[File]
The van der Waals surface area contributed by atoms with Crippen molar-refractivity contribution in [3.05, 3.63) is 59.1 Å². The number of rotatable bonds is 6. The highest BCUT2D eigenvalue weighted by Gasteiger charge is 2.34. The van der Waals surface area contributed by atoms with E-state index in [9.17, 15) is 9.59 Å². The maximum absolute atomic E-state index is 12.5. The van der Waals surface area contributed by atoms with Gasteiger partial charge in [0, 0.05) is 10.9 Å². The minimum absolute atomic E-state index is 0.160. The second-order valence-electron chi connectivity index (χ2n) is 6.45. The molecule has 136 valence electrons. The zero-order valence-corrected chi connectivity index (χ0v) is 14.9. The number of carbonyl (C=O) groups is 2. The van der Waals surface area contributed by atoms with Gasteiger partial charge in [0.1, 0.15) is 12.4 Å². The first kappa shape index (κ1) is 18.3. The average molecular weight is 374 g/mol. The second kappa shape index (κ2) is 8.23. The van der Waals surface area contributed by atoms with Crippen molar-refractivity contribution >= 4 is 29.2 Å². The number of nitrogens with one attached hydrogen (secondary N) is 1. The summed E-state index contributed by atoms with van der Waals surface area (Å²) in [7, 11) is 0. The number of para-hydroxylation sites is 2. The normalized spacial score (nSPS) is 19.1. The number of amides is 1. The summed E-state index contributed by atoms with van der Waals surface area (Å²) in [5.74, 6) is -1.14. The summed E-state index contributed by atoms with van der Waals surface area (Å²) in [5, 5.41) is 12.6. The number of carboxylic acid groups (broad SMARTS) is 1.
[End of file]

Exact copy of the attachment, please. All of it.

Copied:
The van der Waals surface area contributed by atoms with Crippen molar-refractivity contribution in [3.05, 3.63) is 59.1 Å². The number of rotatable bonds is 6. The highest BCUT2D eigenvalue weighted by Gasteiger charge is 2.34. The van der Waals surface area contributed by atoms with E-state index in [9.17, 15) is 9.59 Å². The maximum absolute atomic E-state index is 12.5. The van der Waals surface area contributed by atoms with Gasteiger partial charge in [0, 0.05) is 10.9 Å². The minimum absolute atomic E-state index is 0.160. The second-order valence-electron chi connectivity index (χ2n) is 6.45. The molecule has 136 valence electrons. The zero-order valence-corrected chi connectivity index (χ0v) is 14.9. The number of carbonyl (C=O) groups is 2. The van der Waals surface area contributed by atoms with Gasteiger partial charge in [0.1, 0.15) is 12.4 Å². The first kappa shape index (κ1) is 18.3. The average molecular weight is 374 g/mol. The second kappa shape index (κ2) is 8.23. The van der Waals surface area contributed by atoms with Crippen molar-refractivity contribution >= 4 is 29.2 Å². The number of nitrogens with one attached hydrogen (secondary N) is 1. The summed E-state index contributed by atoms with van der Waals surface area (Å²) in [7, 11) is 0. The number of para-hydroxylation sites is 2. The normalized spacial score (nSPS) is 19.1. The number of amides is 1. The summed E-state index contributed by atoms with van der Waals surface area (Å²) in [5.74, 6) is -1.14. The summed E-state index contributed by atoms with van der Waals surface area (Å²) in [5, 5.41) is 12.6. The number of carboxylic acid groups (broad SMARTS) is 1.